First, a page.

Dear Documentary Filmmakers: Every time you’re on camera, your doc drags. Why are you IN your film? Focus on your subjects.
I wish I knew where this trend was coming from, but there has been an increasing number of docs in the past few years where the filmmaker has decided s/he needs to be on camera, even if the film is not a personal one. The worst of these place the director in the position of an on-camera subject and/or host, and usually end up distracting the viewer from the film’s true topic, becoming instead all about the filmmaker, leading the audience through his/her filmmaking journey. Let me state this emphatically – unless the film is about you as a central protagonist, or unless your absence would severely jeopardize your project, you don’t belong in it.
There are certainly documentaries where the filmmaker’s presence is pivotal – there’s no question of that – but look at the context. SUPER SIZE ME is about Morgan Spurlock running an experiment on himself – he could have approached the topic in another way, but he chose to make himself a test subject, and it paid off. Josh Fox has a personal stake in GASLAND – again, perhaps there were other ways to proceed, but there’s an honesty to including himself as an identification figure – he felt a direct impact from the topic he explored in the film. Filmmakers like Michael Moore and Werner Herzog are different cases, of course – it made sense for Moore to appear in ROGER & ME, and less so with each subsequent film, but, like it or not, he’s built up his own brand and style. Herzog may not necessarily belong in his films, but, hey, he’s Werner Herzog, and he can get away with breaking a lot of rules and still make really fascinating projects. The simple reality check here is that most documentary makers are not people like Michael Moore or Werner Herzog, and they shouldn’t just attempt to copy their schticks.
As an example, let’s say you begin a foundation to address an issue like poverty. As part of your humanitarian goals to increase public awareness, you decide to make a film about poverty, but instead of focusing on individuals directly affected by poverty, you film yourself driving around state to state talking about poverty, and you film your confessionals about how dealing with the issue of poverty has affected you. In this case, you’ve moved yourself from being a background part of the larger story (poverty is a problem) to being the star (you’re doing something to address poverty). While I can’t guarantee that this film would be terrible, at the very least it’s not directly focused on the central issue you purport to be interested in exploring.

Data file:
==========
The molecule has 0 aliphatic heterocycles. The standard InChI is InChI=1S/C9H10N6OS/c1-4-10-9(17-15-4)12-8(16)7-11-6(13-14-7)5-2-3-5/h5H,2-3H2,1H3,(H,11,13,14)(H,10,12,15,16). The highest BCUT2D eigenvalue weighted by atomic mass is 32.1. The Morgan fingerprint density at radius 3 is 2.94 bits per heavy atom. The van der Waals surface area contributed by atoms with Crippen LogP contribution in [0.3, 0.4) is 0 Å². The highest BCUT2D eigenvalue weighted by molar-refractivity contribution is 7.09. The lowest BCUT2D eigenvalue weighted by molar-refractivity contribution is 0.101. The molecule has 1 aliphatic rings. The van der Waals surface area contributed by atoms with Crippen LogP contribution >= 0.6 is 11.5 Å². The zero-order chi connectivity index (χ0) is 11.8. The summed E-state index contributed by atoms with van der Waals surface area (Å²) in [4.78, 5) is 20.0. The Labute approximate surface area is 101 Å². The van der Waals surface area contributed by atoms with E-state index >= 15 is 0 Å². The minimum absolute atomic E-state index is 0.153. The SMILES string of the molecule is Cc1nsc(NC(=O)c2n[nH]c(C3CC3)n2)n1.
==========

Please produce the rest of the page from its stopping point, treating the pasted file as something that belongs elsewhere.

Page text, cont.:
If you’re considering being in your film, you should ask yourself a few very simple questions, and answer them honestly: Why are you in this film? Is this story really about you? Could this story be told without you as effectively or even more effectively? If you’re in the film out of ego, you should probably rethink your reasons for making your project at all. If you’re not a part of the story, and instead are attempting to function as an on-camera host, helping direct the viewer through the story, realize that you’re not filming a segment for the local news, and that this tactic will end up making you and you film look awkward or cheesy. If you’re concerned about your audience not being clear about something, consider employing concise cards explaining whatever it is on screen, or minimal narration if necessary. Viewers don’t need to see you.
If you are actually a part of the story, take a step back and consider if your role is central or peripheral. If it’s a central role, find an appropriate way to balance your presence in the film with the larger story and issues involved so it doesn’t just become the You Show. If instead you truly have a peripheral role, your decision to include yourself may lend your presence in the film more weight than it deserves, and may end up undercutting the significance and impact of your central subjects.